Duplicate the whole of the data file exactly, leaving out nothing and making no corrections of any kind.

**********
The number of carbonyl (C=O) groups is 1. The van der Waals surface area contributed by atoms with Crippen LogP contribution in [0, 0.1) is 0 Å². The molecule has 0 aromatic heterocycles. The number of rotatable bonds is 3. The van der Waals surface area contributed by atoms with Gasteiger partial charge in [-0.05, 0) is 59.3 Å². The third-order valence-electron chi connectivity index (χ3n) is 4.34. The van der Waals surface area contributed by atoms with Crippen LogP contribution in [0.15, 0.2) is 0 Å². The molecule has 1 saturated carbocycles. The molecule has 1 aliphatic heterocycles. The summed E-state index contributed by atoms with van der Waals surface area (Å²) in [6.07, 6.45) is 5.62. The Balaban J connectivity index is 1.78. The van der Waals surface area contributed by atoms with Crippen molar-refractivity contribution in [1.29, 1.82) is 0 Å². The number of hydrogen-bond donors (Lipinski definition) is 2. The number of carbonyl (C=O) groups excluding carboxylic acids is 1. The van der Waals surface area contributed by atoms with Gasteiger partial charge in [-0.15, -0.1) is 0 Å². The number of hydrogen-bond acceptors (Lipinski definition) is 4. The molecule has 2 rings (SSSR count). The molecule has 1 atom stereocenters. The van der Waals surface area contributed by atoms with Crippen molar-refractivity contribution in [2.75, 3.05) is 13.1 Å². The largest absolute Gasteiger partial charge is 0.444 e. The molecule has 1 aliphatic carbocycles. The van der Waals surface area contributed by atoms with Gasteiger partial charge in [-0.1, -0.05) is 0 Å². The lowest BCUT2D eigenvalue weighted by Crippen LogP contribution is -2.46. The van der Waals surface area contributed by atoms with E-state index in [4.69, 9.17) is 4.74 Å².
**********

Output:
The number of carbonyl (C=O) groups is 1. The van der Waals surface area contributed by atoms with Crippen LogP contribution in [0, 0.1) is 0 Å². The molecule has 0 aromatic heterocycles. The number of rotatable bonds is 3. The van der Waals surface area contributed by atoms with Gasteiger partial charge in [-0.05, 0) is 59.3 Å². The third-order valence-electron chi connectivity index (χ3n) is 4.34. The van der Waals surface area contributed by atoms with Crippen LogP contribution in [0.15, 0.2) is 0 Å². The molecule has 1 saturated carbocycles. The molecule has 1 aliphatic heterocycles. The summed E-state index contributed by atoms with van der Waals surface area (Å²) in [6.07, 6.45) is 5.62. The Balaban J connectivity index is 1.78. The van der Waals surface area contributed by atoms with Crippen molar-refractivity contribution in [1.29, 1.82) is 0 Å². The number of hydrogen-bond donors (Lipinski definition) is 2. The number of carbonyl (C=O) groups excluding carboxylic acids is 1. The van der Waals surface area contributed by atoms with Gasteiger partial charge in [-0.15, -0.1) is 0 Å². The number of hydrogen-bond acceptors (Lipinski definition) is 4. The molecule has 2 rings (SSSR count). The molecule has 1 atom stereocenters. The van der Waals surface area contributed by atoms with Crippen molar-refractivity contribution in [2.75, 3.05) is 13.1 Å². The largest absolute Gasteiger partial charge is 0.444 e. The molecule has 1 aliphatic carbocycles. The van der Waals surface area contributed by atoms with Gasteiger partial charge in [-0.1, -0.05) is 0 Å². The lowest BCUT2D eigenvalue weighted by Crippen LogP contribution is -2.46. The van der Waals surface area contributed by atoms with E-state index in [4.69, 9.17) is 4.74 Å².